At Alaska Airlines, we had three things that we needed to be very, very good at: safety, operational integrity and customer service. For the BSA, I think two things we need to focus on are safety and being just really, really good at starting new units. It’s essential that we get better at recruiting kids. Today, we recruit kids pretty well where there’s a successful troop or unit operating. Our challenge going forward is going to be launching new units, and units that have longevity.

Tilden was interviewed in 2016 by Eagles’ Call magazine, during which he discussed the influence of Scouting on his leadership style.

Alaska Airlines was considered an industry leader in sustainability. That’s something we can do at the BSA too, right?

Yes. This subject can start to sound to some like it’s political, but it isn’t. All we’re talking about are actions that the BSA has been taking for a long time — actions like taking care of what we have, investing in what we have and making sure it’s there for future generations. Taking care of our environment — taking care of everything around us — is central to what Scouting does. There’s a way we can do this with integrity and honesty that is not at all political, and that will be good for our kids and good for our world.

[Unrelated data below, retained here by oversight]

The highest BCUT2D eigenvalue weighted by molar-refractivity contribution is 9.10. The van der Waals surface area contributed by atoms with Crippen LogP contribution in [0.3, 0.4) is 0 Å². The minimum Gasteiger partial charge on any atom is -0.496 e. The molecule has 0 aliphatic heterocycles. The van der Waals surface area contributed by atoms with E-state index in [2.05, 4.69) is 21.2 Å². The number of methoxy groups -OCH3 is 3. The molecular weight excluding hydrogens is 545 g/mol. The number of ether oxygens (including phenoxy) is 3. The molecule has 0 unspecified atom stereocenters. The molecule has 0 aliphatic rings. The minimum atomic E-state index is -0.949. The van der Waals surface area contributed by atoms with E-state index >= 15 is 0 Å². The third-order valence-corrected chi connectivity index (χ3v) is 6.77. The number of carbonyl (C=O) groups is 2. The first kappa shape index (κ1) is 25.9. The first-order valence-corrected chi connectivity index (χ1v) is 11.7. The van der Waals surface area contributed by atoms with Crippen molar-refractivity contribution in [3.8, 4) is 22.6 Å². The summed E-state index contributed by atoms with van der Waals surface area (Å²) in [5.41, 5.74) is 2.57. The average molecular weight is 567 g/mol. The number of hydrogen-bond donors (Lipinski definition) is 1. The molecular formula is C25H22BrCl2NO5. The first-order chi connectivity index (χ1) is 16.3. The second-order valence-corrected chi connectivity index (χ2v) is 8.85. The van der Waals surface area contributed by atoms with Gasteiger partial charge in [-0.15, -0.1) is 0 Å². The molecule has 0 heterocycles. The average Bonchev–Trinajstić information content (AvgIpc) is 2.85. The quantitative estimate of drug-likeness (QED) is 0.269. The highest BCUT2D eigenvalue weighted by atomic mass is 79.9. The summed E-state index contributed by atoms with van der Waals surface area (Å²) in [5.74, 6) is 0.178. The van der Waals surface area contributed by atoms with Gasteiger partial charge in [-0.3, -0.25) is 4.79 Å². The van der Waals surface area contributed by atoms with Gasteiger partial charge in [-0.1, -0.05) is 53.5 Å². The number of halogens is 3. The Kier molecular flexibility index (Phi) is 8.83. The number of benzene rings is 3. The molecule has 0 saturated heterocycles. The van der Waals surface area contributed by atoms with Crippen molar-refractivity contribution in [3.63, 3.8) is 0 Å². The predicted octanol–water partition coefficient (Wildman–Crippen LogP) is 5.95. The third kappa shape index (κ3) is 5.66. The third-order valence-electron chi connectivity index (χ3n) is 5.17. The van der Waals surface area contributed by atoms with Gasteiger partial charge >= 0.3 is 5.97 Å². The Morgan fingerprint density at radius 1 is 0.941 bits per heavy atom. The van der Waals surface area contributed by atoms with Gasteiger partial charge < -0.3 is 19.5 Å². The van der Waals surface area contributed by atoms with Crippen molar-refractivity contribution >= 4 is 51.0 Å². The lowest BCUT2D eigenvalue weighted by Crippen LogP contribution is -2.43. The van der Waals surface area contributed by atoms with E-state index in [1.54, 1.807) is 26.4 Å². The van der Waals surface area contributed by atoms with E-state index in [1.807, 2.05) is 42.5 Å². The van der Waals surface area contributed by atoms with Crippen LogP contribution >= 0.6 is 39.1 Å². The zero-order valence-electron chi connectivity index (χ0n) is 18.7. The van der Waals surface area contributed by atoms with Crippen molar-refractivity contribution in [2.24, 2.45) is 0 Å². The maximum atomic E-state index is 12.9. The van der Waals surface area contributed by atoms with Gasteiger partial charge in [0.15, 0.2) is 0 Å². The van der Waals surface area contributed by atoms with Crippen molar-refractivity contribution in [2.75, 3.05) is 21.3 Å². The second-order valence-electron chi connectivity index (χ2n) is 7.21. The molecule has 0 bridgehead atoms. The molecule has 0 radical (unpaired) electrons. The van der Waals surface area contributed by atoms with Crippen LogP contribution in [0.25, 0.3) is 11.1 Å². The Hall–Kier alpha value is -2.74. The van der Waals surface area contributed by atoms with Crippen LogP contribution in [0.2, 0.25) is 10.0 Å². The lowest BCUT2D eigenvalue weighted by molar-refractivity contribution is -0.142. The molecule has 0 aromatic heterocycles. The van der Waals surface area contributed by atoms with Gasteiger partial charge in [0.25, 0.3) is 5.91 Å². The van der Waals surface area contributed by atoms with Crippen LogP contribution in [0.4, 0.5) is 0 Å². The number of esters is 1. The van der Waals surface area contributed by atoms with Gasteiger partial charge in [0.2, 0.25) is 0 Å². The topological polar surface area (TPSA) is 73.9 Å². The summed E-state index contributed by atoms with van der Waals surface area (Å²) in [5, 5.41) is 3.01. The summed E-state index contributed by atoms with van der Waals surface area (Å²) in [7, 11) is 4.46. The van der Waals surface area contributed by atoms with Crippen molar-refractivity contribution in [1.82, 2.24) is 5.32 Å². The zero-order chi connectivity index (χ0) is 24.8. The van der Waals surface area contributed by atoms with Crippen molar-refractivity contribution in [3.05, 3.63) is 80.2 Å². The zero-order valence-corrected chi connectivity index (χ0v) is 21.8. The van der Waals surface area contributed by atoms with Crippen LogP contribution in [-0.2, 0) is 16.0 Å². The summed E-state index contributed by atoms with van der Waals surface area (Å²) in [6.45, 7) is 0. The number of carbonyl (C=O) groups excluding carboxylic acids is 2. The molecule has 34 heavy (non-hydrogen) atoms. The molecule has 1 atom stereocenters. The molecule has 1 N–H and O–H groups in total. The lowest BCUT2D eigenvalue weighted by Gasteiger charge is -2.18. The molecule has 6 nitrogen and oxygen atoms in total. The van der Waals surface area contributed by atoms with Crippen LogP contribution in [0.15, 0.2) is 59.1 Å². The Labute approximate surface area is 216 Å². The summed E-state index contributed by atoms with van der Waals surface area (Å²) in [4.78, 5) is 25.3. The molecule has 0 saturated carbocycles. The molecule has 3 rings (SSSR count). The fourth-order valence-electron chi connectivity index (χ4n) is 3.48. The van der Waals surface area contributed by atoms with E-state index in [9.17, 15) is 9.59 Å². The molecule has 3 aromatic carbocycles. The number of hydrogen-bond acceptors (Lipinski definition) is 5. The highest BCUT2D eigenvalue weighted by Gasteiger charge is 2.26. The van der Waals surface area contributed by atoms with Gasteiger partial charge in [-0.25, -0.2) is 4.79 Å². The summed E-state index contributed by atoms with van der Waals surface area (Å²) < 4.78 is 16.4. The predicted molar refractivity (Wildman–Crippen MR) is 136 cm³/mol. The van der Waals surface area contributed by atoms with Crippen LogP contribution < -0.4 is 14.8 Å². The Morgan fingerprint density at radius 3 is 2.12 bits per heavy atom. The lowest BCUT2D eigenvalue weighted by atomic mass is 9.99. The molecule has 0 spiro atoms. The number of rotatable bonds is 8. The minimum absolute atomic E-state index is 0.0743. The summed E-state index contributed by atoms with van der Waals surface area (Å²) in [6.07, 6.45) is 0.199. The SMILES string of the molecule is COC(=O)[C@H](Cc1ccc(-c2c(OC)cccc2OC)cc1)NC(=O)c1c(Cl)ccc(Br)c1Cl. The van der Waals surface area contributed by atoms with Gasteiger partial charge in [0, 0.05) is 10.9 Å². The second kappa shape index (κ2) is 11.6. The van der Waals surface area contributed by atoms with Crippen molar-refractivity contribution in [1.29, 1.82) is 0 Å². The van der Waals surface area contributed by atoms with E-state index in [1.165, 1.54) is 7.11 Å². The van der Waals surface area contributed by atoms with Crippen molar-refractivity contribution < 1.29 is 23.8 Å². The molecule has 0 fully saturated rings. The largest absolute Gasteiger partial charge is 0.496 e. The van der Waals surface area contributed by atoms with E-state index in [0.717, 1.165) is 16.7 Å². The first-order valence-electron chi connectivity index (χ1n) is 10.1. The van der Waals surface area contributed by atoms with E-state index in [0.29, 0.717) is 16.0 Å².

You mentioned safety as something else that was a priority at Alaska Airlines. That’s another tenet of the BSA as well.

At Alaska Airlines, we had a horrible accident 23 years ago. 88 people died. 13 of them were employees, and another 22 were either friends or family members of employees. It just rocked our company to the core. I don’t think we were unsafe prior to the accident, but we also weren’t leaders in safety. In the BSA in 2023, we have parents who feel differently about sending their kids off to an overnight campout than the parents of 50 years ago. What we ended up saying at Alaska was that in order to change our customer’s perspective and to get them to fully trust us again, we couldn’t be average in safety and we couldn’t be above average … we needed to be the industry leader. In other words, the best of the best. After what we had been through, we wanted our customers to see us as the gold standard. I think this same opportunity and imperative exist for the BSA.